Architectural and park ensemble of Tsaritsino is a remarkable historical and cultural monument of the 18th-19th centuries. Constructed in the Gothic style, it was intended for the residence of Catherine II.
Long time ago the village Chernaya Graz (Black Dirt) was located on the site of Tsaritsino. It belonged to the Kantemir Princes. In 1775 Catherine II bought the estate, and it got the modern name.
In 1776-1785 grandiose construction works supervised by architect V. Bajenov took place on the territory of the estate. In 1779-1782 the two palaces were put up. They were connected by the gallery with openwork arched gates. In 1784-1785 the Cavalry Building and the Bread House were erected. At the same time the landscape park was laid out. The Gothic buildings were notable for combination of red bricks and white socle adorned with decorative details. However, the Empress did not appreciate Bajenov's work. Plenty of mason symbols in decoration made Catherine the Great indignant, and Bajenov was dismissed. Architect M. Kazakov was the one who was supposed to continue the construction works. In 1797, in a year after Catherine's death, construction works were stopped.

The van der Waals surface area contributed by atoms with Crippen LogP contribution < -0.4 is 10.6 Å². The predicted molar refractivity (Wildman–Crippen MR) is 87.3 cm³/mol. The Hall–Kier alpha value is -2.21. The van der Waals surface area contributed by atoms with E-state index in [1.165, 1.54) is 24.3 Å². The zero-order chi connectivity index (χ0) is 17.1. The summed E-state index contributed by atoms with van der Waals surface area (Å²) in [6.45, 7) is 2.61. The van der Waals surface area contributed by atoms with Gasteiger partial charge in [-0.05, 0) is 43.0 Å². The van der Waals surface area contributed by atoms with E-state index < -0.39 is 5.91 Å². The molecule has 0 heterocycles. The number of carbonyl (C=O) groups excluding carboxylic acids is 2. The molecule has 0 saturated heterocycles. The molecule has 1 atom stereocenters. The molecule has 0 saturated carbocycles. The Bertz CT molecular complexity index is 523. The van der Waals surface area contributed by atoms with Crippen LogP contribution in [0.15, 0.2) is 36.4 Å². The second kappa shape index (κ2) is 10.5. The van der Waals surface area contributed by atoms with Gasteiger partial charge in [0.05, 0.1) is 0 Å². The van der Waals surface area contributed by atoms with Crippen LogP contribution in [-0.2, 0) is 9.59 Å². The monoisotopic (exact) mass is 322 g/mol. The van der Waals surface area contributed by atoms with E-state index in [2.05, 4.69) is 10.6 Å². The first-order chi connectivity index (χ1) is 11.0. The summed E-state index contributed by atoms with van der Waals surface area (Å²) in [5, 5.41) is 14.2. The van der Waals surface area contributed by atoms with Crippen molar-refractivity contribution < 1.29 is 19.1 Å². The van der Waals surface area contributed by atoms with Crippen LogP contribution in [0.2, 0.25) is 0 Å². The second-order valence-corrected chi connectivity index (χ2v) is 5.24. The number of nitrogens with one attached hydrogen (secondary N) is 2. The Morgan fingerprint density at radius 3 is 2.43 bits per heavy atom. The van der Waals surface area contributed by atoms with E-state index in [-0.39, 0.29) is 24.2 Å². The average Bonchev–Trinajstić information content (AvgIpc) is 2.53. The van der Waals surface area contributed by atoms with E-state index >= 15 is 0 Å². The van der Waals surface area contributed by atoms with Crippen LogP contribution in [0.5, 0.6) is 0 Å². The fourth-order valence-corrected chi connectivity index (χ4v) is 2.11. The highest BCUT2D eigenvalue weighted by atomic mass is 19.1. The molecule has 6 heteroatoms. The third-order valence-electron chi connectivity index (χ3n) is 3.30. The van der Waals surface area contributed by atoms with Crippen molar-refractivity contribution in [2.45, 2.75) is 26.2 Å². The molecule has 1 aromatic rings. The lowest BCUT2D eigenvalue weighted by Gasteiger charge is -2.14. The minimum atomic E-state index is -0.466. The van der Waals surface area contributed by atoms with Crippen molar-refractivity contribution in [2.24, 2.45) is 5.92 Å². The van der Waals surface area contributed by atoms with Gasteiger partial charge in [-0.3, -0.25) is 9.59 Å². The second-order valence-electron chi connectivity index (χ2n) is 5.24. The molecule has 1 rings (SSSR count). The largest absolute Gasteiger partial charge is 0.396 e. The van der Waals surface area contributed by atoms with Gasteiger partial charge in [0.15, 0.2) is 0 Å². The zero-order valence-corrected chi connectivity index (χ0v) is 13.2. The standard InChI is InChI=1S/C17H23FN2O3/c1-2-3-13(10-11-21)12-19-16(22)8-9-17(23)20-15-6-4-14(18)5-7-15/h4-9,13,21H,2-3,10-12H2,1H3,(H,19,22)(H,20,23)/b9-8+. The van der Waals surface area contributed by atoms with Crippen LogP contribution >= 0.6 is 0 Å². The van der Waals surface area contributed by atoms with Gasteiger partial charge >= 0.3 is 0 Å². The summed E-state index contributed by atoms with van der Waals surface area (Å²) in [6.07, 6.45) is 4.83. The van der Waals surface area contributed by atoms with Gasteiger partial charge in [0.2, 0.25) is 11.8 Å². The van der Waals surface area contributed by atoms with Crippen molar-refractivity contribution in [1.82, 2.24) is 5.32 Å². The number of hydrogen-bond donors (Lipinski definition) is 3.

In the 19th century Tsaritsino became the place for folk festivals. The new pavilions were put up. Some of them survived to present day. Among them is the gallery «Milovid» with Tuscan order columns designed in 1804 by architect I. Egotov, pavilion with cupola «Nerasstankino», and eight-columned pavilion «Golden Sheaf» («Ceres's Temple»).
In 1860 it was decided to demolish Tsaritsino Estate, but fortunately the plans were not realized. In 1927 Tsaritsino was turned into a museum. After World War II the park and the pavilions of the 19th century were restored.
In 1984 in Tsaritsino the State Museum of the USSR People's Applied Art was founded. And in 1993 the State Historical, Architectural, Artistic and Landscape Museum-Preserve Tsaritsino was opened. It is the largest museum of such a kind in Moscow.